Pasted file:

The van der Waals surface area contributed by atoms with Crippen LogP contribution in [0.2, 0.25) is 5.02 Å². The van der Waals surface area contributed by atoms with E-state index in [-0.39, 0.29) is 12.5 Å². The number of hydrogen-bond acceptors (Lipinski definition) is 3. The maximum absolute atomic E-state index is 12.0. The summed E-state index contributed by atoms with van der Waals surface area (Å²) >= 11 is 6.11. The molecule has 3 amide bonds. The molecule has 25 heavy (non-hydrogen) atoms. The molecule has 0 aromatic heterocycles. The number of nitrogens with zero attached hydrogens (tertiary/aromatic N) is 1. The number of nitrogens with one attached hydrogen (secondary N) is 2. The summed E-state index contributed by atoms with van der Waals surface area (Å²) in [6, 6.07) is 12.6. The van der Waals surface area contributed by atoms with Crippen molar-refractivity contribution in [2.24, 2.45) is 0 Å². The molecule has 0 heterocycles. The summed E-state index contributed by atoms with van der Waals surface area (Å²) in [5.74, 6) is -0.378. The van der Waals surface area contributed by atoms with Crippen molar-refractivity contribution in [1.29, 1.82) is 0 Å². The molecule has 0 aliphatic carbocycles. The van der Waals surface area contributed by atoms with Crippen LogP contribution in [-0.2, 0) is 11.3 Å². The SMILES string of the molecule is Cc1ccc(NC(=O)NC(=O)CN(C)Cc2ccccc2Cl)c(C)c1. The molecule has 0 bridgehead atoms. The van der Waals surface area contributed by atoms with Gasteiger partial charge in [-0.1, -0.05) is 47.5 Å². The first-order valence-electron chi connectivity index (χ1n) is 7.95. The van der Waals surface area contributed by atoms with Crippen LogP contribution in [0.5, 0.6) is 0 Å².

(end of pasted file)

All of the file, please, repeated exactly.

The van der Waals surface area contributed by atoms with Crippen LogP contribution in [0.2, 0.25) is 5.02 Å². The van der Waals surface area contributed by atoms with E-state index in [-0.39, 0.29) is 12.5 Å². The number of hydrogen-bond acceptors (Lipinski definition) is 3. The maximum absolute atomic E-state index is 12.0. The summed E-state index contributed by atoms with van der Waals surface area (Å²) >= 11 is 6.11. The molecule has 3 amide bonds. The molecule has 25 heavy (non-hydrogen) atoms. The molecule has 0 aromatic heterocycles. The number of nitrogens with zero attached hydrogens (tertiary/aromatic N) is 1. The number of nitrogens with one attached hydrogen (secondary N) is 2. The summed E-state index contributed by atoms with van der Waals surface area (Å²) in [6, 6.07) is 12.6. The van der Waals surface area contributed by atoms with Crippen molar-refractivity contribution in [2.24, 2.45) is 0 Å². The molecule has 0 heterocycles. The summed E-state index contributed by atoms with van der Waals surface area (Å²) in [5.74, 6) is -0.378. The van der Waals surface area contributed by atoms with Crippen molar-refractivity contribution in [1.29, 1.82) is 0 Å². The molecule has 0 aliphatic carbocycles. The van der Waals surface area contributed by atoms with Crippen LogP contribution in [-0.2, 0) is 11.3 Å². The SMILES string of the molecule is Cc1ccc(NC(=O)NC(=O)CN(C)Cc2ccccc2Cl)c(C)c1. The molecule has 0 bridgehead atoms. The van der Waals surface area contributed by atoms with Gasteiger partial charge in [-0.1, -0.05) is 47.5 Å². The first-order valence-electron chi connectivity index (χ1n) is 7.95. The van der Waals surface area contributed by atoms with Crippen LogP contribution in [0.5, 0.6) is 0 Å².